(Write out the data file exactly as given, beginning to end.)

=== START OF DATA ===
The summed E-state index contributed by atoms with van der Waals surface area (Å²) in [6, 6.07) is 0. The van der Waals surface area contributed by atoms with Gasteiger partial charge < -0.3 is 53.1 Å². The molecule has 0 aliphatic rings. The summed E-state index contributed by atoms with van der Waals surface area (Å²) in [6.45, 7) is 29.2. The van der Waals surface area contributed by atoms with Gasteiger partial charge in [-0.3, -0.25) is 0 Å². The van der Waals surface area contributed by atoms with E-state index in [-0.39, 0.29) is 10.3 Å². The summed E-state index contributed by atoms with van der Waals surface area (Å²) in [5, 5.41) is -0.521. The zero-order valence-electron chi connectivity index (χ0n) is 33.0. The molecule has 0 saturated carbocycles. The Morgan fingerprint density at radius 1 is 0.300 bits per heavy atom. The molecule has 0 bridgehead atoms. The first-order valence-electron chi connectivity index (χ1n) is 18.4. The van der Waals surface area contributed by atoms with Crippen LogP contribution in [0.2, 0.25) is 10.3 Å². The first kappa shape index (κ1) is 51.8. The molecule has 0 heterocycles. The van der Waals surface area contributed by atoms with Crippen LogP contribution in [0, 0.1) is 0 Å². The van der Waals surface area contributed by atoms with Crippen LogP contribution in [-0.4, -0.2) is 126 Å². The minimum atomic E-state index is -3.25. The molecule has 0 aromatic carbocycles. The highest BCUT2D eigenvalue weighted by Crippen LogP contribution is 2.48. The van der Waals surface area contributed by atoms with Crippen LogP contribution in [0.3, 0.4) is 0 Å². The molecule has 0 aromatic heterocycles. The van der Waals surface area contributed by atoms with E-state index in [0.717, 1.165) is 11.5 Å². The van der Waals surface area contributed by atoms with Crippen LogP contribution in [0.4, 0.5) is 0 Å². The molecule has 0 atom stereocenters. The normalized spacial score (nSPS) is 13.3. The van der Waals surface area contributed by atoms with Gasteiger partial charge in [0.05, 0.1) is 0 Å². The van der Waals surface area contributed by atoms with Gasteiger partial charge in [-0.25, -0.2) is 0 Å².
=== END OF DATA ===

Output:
The summed E-state index contributed by atoms with van der Waals surface area (Å²) in [6, 6.07) is 0. The van der Waals surface area contributed by atoms with Gasteiger partial charge < -0.3 is 53.1 Å². The molecule has 0 aliphatic rings. The summed E-state index contributed by atoms with van der Waals surface area (Å²) in [6.45, 7) is 29.2. The van der Waals surface area contributed by atoms with Gasteiger partial charge in [-0.3, -0.25) is 0 Å². The van der Waals surface area contributed by atoms with E-state index in [-0.39, 0.29) is 10.3 Å². The summed E-state index contributed by atoms with van der Waals surface area (Å²) in [5, 5.41) is -0.521. The zero-order valence-electron chi connectivity index (χ0n) is 33.0. The molecule has 0 saturated carbocycles. The Morgan fingerprint density at radius 1 is 0.300 bits per heavy atom. The molecule has 0 bridgehead atoms. The first-order valence-electron chi connectivity index (χ1n) is 18.4. The van der Waals surface area contributed by atoms with Crippen LogP contribution in [0.2, 0.25) is 10.3 Å². The first kappa shape index (κ1) is 51.8. The molecule has 0 heterocycles. The van der Waals surface area contributed by atoms with Crippen LogP contribution in [0, 0.1) is 0 Å². The van der Waals surface area contributed by atoms with Crippen LogP contribution in [-0.4, -0.2) is 126 Å². The minimum atomic E-state index is -3.25. The molecule has 0 aromatic carbocycles. The highest BCUT2D eigenvalue weighted by Crippen LogP contribution is 2.48. The van der Waals surface area contributed by atoms with Crippen LogP contribution in [0.3, 0.4) is 0 Å². The molecule has 0 aromatic heterocycles. The van der Waals surface area contributed by atoms with E-state index in [0.717, 1.165) is 11.5 Å². The van der Waals surface area contributed by atoms with Crippen LogP contribution in [0.4, 0.5) is 0 Å². The molecule has 0 atom stereocenters. The normalized spacial score (nSPS) is 13.3. The van der Waals surface area contributed by atoms with Gasteiger partial charge in [0.05, 0.1) is 0 Å². The van der Waals surface area contributed by atoms with Gasteiger partial charge in [-0.25, -0.2) is 0 Å².